So today was the big physical fitness test for my Army Reserve unit. We all gathered for the semi-annual assessment of our fitness by doing push-ups, sit-ups and a two-mile run. It’s always a nerve-racking event full of troops either trying to push for a good score so they can get promoted or just trying to pass so they can retire. Splendid fun.
We used a new course for our two-mile run this time, which is fine, but at this random point along the course one of the graders started calling out the time that had elapsed. “4:26, 4:27, 4:28…” he yelled out (yes, it’s common for graders to call out every passing second). So I asked him how far along on the course we were. He said he didn’t know.
And since I find myself so often trying to compare life experiences to my career, I started thinking about measurement in public relations and social media. I try to read up on what people are talking about as far as new methods to measure communication efforts (and there’s a lot to read) and one thing I haven’t seen much of is the importance of having something to measure against. It’s great to have a lot of followers or to have a lot of people visiting your site or to see a lot of comments on your blog. But if you haven’t set a goal for yourself or your organization, or if you aren’t benchmarking against competitors in your industry, what exactly are you measuring?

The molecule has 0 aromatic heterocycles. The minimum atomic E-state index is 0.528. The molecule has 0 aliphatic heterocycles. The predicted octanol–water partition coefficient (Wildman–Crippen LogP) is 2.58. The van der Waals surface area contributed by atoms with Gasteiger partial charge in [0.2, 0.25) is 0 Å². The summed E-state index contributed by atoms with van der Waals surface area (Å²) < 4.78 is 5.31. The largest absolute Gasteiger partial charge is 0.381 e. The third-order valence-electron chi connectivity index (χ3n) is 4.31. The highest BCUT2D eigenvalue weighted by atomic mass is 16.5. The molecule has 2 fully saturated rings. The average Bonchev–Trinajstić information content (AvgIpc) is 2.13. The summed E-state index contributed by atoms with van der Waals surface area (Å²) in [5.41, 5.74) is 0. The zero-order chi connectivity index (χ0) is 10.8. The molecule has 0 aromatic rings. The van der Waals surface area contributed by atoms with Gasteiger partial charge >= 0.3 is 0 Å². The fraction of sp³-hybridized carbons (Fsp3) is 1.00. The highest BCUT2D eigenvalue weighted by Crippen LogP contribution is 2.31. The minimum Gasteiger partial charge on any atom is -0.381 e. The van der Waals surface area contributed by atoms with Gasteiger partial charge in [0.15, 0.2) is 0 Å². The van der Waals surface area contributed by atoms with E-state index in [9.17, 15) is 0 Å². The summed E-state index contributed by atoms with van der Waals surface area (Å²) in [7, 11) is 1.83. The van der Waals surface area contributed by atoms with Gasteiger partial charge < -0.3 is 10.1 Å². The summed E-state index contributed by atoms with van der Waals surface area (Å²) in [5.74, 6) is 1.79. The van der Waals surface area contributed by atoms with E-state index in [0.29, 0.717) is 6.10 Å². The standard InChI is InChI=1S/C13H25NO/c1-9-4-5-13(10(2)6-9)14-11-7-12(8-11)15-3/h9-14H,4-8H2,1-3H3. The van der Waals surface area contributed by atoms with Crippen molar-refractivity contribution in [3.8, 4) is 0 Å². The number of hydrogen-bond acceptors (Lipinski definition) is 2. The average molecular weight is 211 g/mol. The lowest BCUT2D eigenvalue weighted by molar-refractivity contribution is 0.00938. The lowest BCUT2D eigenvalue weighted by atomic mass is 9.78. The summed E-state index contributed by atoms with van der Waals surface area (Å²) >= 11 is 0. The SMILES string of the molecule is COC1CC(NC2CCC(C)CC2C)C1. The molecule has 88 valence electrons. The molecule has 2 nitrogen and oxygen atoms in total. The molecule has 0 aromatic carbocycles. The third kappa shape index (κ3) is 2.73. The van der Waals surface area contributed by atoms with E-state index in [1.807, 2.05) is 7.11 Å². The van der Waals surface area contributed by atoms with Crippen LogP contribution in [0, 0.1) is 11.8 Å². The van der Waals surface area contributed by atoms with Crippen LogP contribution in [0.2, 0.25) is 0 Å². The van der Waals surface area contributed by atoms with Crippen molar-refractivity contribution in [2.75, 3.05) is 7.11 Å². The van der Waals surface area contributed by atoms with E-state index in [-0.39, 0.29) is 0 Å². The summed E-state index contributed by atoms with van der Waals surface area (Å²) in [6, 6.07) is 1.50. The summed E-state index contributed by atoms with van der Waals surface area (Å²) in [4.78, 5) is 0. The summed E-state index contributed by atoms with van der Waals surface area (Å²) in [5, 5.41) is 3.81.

I did just fine on my PT test, but that dude calling out a random time at a random point along the run didn’t help. Had I known I was about a third of the way through the course, I could have stepped it up and really beaten my goal — just like how you can use your communication metrics at a given time to compare against your goals. That way, you can change course or step up your effort if you find yourself lagging. Without goals, you don’t know if what you’re doing is working or not.
The bottom line is that without having some sort of definition of success, measurement is just a waste of time.